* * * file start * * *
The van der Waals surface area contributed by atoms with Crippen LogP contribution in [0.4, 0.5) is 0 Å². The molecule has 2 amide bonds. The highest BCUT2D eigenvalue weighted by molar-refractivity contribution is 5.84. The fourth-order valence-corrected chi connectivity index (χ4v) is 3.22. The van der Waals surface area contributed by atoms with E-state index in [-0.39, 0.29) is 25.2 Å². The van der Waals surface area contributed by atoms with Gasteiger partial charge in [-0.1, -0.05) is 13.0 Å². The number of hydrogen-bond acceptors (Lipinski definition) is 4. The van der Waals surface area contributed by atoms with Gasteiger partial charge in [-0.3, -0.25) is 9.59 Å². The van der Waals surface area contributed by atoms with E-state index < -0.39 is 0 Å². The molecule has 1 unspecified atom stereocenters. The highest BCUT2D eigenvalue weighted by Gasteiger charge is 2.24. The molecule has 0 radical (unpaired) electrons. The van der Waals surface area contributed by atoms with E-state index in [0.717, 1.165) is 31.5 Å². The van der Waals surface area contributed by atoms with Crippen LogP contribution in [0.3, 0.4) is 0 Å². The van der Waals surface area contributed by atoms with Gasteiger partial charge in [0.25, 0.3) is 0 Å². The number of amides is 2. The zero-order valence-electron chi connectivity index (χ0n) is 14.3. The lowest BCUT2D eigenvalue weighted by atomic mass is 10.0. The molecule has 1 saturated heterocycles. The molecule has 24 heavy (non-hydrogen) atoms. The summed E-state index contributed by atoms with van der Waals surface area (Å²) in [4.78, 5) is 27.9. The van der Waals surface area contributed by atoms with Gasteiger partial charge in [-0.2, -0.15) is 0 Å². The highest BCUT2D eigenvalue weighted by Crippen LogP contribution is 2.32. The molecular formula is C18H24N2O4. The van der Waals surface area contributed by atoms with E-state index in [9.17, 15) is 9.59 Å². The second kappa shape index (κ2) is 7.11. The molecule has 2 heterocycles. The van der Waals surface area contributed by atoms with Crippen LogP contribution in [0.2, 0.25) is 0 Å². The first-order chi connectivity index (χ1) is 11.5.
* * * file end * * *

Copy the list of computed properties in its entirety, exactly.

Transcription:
The van der Waals surface area contributed by atoms with Crippen LogP contribution in [0.4, 0.5) is 0 Å². The molecule has 2 amide bonds. The highest BCUT2D eigenvalue weighted by molar-refractivity contribution is 5.84. The fourth-order valence-corrected chi connectivity index (χ4v) is 3.22. The van der Waals surface area contributed by atoms with E-state index in [-0.39, 0.29) is 25.2 Å². The van der Waals surface area contributed by atoms with Gasteiger partial charge in [-0.1, -0.05) is 13.0 Å². The number of hydrogen-bond acceptors (Lipinski definition) is 4. The van der Waals surface area contributed by atoms with Gasteiger partial charge in [-0.3, -0.25) is 9.59 Å². The van der Waals surface area contributed by atoms with E-state index < -0.39 is 0 Å². The molecule has 1 unspecified atom stereocenters. The highest BCUT2D eigenvalue weighted by Gasteiger charge is 2.24. The molecule has 0 radical (unpaired) electrons. The van der Waals surface area contributed by atoms with E-state index in [0.717, 1.165) is 31.5 Å². The van der Waals surface area contributed by atoms with Crippen LogP contribution in [0.3, 0.4) is 0 Å². The van der Waals surface area contributed by atoms with Gasteiger partial charge in [0.25, 0.3) is 0 Å². The number of amides is 2. The zero-order valence-electron chi connectivity index (χ0n) is 14.3. The lowest BCUT2D eigenvalue weighted by atomic mass is 10.0. The molecule has 1 saturated heterocycles. The molecule has 24 heavy (non-hydrogen) atoms. The summed E-state index contributed by atoms with van der Waals surface area (Å²) in [4.78, 5) is 27.9. The van der Waals surface area contributed by atoms with Gasteiger partial charge in [-0.2, -0.15) is 0 Å². The highest BCUT2D eigenvalue weighted by Crippen LogP contribution is 2.32. The molecular formula is C18H24N2O4. The van der Waals surface area contributed by atoms with E-state index in [9.17, 15) is 9.59 Å². The second kappa shape index (κ2) is 7.11. The molecule has 2 heterocycles. The van der Waals surface area contributed by atoms with Crippen LogP contribution in [0.2, 0.25) is 0 Å². The first-order chi connectivity index (χ1) is 11.5.